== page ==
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Dallas protests political repression in the Philippines

By Cassandra Swart |
July 30, 2021
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Anti-Duterte protesters line up along Main Street in Dallas, July 25.
Anti-Duterte protesters line up along Main Street in Dallas, July 25. (Fight Back! News)

Dallas, TX - On July 25, about 30 people gathered at Belo Garden Park in downtown Dallas to protest killings of activists and indigenous people in the Philippines by Rodrigo Duterte's far-right government. The protest was called by Malaya Movement Texas, and the Dallas Committee for Human Rights in the Philippines.

The protest was a part of nationwide demonstrations against political repression on the date of the Philippines State of the Nation Address, with protests also occurring in Austin and Houston. The event was cohosted or endorsed by the Dallas Anti-War Committee, Dallas Alliance Against Racist and Political Repression, and Democratic Socialists of America North Texas.

Chants at the rally included "Not another nickel, not another dime! No more money for Duterte's crimes!" "Junk junk junk terror law!" "The people united will never be defeated!" and "No no to martial law!"

Speakers included Sarah Jalandoon, a member of Malaya Movement Texas, who discussed the importance of the ongoing struggle in the Philippines under Rodrigo Duterte, and the importance of getting the Philippines Human Rights Act passed. The legislation will cut U.S. funding for the military and police of the Philippines that engage in extrajudicial killings of activists and the indigenous community.

"We need to stop that funding, and keep telling what's happening, and keep sharing and engaging others to take up the struggle until true sovereignty and democracy overtakes the Duterte regime.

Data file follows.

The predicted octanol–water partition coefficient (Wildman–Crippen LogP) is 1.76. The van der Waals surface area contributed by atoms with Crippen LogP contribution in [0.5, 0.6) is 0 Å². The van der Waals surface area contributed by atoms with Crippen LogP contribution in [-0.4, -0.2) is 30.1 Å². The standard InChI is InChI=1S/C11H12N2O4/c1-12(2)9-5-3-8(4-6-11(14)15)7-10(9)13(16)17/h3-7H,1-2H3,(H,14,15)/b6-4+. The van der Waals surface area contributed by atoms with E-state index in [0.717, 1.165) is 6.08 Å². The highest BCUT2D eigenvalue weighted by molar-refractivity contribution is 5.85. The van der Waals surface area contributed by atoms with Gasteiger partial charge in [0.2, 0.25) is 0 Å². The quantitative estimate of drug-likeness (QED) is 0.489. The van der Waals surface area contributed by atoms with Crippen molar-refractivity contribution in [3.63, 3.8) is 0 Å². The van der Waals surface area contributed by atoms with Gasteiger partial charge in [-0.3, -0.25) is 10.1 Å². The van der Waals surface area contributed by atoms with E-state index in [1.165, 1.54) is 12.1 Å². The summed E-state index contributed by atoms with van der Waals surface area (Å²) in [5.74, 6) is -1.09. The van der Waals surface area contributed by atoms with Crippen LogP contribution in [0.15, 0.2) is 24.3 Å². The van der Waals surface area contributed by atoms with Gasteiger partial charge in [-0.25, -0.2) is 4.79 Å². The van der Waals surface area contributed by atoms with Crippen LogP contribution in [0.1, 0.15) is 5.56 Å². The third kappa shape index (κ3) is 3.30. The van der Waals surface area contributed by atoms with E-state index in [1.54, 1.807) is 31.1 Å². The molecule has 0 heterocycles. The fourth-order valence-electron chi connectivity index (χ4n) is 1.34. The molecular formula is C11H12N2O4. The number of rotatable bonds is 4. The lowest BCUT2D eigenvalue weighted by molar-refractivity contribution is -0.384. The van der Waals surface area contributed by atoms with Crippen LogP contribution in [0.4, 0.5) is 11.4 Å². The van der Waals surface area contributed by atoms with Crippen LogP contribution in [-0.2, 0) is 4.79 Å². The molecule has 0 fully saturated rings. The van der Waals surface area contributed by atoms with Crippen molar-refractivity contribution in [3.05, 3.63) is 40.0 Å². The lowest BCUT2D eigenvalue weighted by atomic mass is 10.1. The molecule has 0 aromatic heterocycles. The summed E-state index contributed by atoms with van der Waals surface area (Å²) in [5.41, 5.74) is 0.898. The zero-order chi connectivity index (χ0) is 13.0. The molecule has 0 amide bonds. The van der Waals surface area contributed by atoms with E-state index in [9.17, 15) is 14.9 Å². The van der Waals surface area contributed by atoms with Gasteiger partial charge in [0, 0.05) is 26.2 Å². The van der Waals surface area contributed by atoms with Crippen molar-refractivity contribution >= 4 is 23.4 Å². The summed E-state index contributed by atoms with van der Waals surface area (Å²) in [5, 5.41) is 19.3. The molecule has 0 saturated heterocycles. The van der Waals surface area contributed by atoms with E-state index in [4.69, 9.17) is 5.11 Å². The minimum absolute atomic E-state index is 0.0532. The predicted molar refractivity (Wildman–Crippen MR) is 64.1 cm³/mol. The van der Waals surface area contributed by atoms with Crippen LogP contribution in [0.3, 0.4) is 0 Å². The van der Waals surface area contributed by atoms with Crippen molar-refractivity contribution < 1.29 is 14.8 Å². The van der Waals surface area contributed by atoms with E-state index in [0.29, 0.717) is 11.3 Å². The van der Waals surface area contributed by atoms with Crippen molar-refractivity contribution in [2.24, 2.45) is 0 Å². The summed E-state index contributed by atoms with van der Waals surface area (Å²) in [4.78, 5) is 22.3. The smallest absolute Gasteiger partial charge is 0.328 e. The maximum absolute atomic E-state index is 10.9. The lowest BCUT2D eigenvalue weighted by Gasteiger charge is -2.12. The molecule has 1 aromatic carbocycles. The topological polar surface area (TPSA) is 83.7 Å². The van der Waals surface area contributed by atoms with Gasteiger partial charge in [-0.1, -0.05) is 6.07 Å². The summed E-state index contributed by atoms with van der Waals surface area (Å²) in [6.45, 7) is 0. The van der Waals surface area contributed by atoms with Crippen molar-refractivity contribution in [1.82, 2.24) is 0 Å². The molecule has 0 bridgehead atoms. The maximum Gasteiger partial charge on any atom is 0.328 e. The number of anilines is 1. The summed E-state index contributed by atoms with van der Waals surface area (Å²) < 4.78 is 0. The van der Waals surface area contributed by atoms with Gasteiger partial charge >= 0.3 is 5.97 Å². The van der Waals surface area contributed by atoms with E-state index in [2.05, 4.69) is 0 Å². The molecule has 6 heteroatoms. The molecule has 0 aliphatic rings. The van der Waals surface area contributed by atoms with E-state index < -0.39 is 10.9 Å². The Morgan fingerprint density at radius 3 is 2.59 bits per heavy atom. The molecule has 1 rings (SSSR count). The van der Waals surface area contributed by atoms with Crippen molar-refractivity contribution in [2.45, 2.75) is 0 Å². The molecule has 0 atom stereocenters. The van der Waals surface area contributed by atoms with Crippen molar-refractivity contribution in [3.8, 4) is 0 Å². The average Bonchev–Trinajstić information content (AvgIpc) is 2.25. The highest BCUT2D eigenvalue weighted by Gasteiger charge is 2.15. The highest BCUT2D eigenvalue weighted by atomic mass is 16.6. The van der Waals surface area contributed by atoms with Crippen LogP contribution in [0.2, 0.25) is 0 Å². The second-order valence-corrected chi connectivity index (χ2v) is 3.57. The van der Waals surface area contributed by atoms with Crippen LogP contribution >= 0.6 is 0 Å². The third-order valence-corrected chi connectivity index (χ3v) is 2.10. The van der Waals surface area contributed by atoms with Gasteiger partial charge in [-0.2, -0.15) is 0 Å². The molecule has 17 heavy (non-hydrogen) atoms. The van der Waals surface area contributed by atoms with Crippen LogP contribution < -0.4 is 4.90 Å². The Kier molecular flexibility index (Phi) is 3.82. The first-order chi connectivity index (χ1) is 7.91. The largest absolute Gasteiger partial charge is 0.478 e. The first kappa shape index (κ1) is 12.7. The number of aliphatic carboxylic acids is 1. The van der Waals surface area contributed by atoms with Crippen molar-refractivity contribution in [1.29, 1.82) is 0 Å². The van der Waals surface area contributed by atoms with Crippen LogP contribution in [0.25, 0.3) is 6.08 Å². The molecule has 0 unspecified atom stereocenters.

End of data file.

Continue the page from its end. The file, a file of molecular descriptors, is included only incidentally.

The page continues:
Freedom for the Philippines!" stated Jalandoon.

During her speech, Kawana Scott with the Dallas Alliance Against Racism and Political Repression expressed solidarity and talked about the similarities between the struggle against police crimes in the United States and the struggle against repression in the Philippines.

"Black Lives Matter are in solidarity with the Philippines. The similarities are many, but the more obvious ones are that when the laws crack down, it’s never to crack down on the actual problem, it's more about control. When we are cracking down in the war on drugs, we aren't cracking down on families not eating enough, we aren't cracking down on crime in the streets. We’re cracking down on what the symptoms are, not the problem. It's a tool used in our communities and used in your communities that has systemically destroyed our communities. We can see how our struggles are in solidarity with one another," Scott stated.